February 25, 1994

FACTS:

A state agency proposes to make certain passes available to certain state officials, specifically members of the General Court, constitutional officers and cabinet secretaries. The agency has not yet determined what amount, if any, to charge for these passes. When a charge is established, in all likelihood, the value of the pass will exceed $50 when the price of the pass is compared to the fees which otherwise would be incurred.

The proposed granting of passes is a goodwill gesture in recognition of the status and position of these officials, and their need to engage in frequent scheduled and unscheduled travel. The Agency has always provided free passes to the Governor and Lieutenant Governor. The Governor's office is currently assigned four such passes; the Lieutenant Governor's office one.

QUESTIONS:

1. Does G.L. c. 268A, s. 3 prohibit the Agency from providing, and the state officials from receiving, passes for free or at a reduced fee?

2. Does G.L. c. 268A otherwise permit receipt of free or reduced fee passes?

ANSWERS:

1. No.

2. Yes, provided that the passes are used only in connection with official state business.

DISCUSSION:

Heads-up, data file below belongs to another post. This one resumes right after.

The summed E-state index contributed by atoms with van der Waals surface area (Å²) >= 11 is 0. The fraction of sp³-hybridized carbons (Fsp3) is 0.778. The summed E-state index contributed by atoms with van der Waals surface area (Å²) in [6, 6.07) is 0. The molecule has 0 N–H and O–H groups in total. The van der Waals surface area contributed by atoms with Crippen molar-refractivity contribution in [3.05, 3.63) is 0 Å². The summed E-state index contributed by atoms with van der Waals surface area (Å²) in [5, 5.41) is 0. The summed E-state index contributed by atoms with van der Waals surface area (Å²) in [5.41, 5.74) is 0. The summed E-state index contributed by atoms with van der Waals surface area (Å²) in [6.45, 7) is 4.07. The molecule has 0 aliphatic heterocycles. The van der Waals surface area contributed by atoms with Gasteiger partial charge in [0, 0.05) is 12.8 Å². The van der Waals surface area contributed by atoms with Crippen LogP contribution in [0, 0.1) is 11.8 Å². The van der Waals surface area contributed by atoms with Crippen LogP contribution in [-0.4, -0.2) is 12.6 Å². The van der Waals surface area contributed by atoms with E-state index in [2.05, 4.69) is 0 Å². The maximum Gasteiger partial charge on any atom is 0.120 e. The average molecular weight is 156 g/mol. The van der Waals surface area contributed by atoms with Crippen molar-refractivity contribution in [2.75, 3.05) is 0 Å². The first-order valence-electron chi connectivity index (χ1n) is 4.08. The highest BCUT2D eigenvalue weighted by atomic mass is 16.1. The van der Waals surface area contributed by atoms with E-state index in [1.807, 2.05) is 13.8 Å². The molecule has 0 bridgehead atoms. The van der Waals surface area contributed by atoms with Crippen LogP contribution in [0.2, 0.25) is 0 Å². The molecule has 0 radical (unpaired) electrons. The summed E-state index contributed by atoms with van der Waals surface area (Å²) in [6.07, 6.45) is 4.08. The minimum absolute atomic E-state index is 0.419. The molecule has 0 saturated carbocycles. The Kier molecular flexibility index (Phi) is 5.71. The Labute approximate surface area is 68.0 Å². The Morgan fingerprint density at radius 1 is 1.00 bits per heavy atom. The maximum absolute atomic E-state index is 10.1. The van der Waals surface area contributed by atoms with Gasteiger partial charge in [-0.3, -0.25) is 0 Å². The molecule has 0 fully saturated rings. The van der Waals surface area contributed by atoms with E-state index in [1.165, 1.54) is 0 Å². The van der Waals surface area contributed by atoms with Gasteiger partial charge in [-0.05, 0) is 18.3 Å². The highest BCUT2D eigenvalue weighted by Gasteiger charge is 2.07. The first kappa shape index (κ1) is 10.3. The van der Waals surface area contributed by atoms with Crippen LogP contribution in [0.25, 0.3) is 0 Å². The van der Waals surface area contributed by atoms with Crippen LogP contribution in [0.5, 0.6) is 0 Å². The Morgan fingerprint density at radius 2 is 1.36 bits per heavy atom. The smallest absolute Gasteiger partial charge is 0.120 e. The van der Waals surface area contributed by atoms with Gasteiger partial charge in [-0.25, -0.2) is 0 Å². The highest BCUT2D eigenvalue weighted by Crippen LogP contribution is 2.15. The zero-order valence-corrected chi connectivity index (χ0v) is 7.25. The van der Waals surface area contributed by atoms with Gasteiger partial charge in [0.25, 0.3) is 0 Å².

Section 3

This opinion presents an opportunity for the Commission to re-evaluate a question raised in a prior opinion, EC-COI-92-37, within the context of a factual record that more squarely presents the issue. In 92-37, the Commission considered, among other things, whether a legislator may accept free or discounted office space for a district office from a donor who may be a political subdivision of the Commonwealth. That decision, which held that G.L. c. 268A, s. 3 was applicable, focused primarily on the gift from a private donor, such as a business associate or constituent, with little or no discussion of the distinction between such a donor and a public entity donor. We now conclude that where an item of substantial value is given to a public employee as the result of an official act of the Commonwealth or a political subdivision thereof, no issue is raised under s. 3.